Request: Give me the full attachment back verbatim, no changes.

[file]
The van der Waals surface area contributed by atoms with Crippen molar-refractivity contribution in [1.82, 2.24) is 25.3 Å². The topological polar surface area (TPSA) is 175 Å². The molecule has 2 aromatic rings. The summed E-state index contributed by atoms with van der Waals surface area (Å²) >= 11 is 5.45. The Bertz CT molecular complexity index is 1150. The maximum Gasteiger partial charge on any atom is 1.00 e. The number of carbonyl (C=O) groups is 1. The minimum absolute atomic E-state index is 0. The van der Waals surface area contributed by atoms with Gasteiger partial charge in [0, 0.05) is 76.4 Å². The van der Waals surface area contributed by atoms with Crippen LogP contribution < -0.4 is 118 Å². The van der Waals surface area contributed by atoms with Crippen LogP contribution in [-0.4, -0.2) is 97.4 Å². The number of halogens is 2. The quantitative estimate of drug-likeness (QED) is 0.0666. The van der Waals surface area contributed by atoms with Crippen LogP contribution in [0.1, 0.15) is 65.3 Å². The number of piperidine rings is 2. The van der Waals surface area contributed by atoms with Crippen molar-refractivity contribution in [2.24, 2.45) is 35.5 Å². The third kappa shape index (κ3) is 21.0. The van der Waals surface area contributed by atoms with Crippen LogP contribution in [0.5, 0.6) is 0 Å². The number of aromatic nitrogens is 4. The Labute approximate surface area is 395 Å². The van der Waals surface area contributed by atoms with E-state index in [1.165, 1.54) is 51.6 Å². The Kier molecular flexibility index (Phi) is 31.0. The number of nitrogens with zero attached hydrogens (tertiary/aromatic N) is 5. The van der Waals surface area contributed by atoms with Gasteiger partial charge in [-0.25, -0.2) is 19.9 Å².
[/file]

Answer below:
The van der Waals surface area contributed by atoms with Crippen molar-refractivity contribution in [1.82, 2.24) is 25.3 Å². The topological polar surface area (TPSA) is 175 Å². The molecule has 2 aromatic rings. The summed E-state index contributed by atoms with van der Waals surface area (Å²) >= 11 is 5.45. The Bertz CT molecular complexity index is 1150. The maximum Gasteiger partial charge on any atom is 1.00 e. The number of carbonyl (C=O) groups is 1. The minimum absolute atomic E-state index is 0. The van der Waals surface area contributed by atoms with Gasteiger partial charge in [0, 0.05) is 76.4 Å². The van der Waals surface area contributed by atoms with Crippen LogP contribution < -0.4 is 118 Å². The van der Waals surface area contributed by atoms with Crippen LogP contribution in [-0.4, -0.2) is 97.4 Å². The number of halogens is 2. The quantitative estimate of drug-likeness (QED) is 0.0666. The van der Waals surface area contributed by atoms with Crippen LogP contribution in [0.1, 0.15) is 65.3 Å². The number of piperidine rings is 2. The van der Waals surface area contributed by atoms with Crippen molar-refractivity contribution in [2.24, 2.45) is 35.5 Å². The third kappa shape index (κ3) is 21.0. The van der Waals surface area contributed by atoms with Crippen LogP contribution in [0.5, 0.6) is 0 Å². The number of aromatic nitrogens is 4. The Labute approximate surface area is 395 Å². The van der Waals surface area contributed by atoms with E-state index in [1.165, 1.54) is 51.6 Å². The Kier molecular flexibility index (Phi) is 31.0. The number of nitrogens with zero attached hydrogens (tertiary/aromatic N) is 5. The van der Waals surface area contributed by atoms with Gasteiger partial charge in [-0.25, -0.2) is 19.9 Å².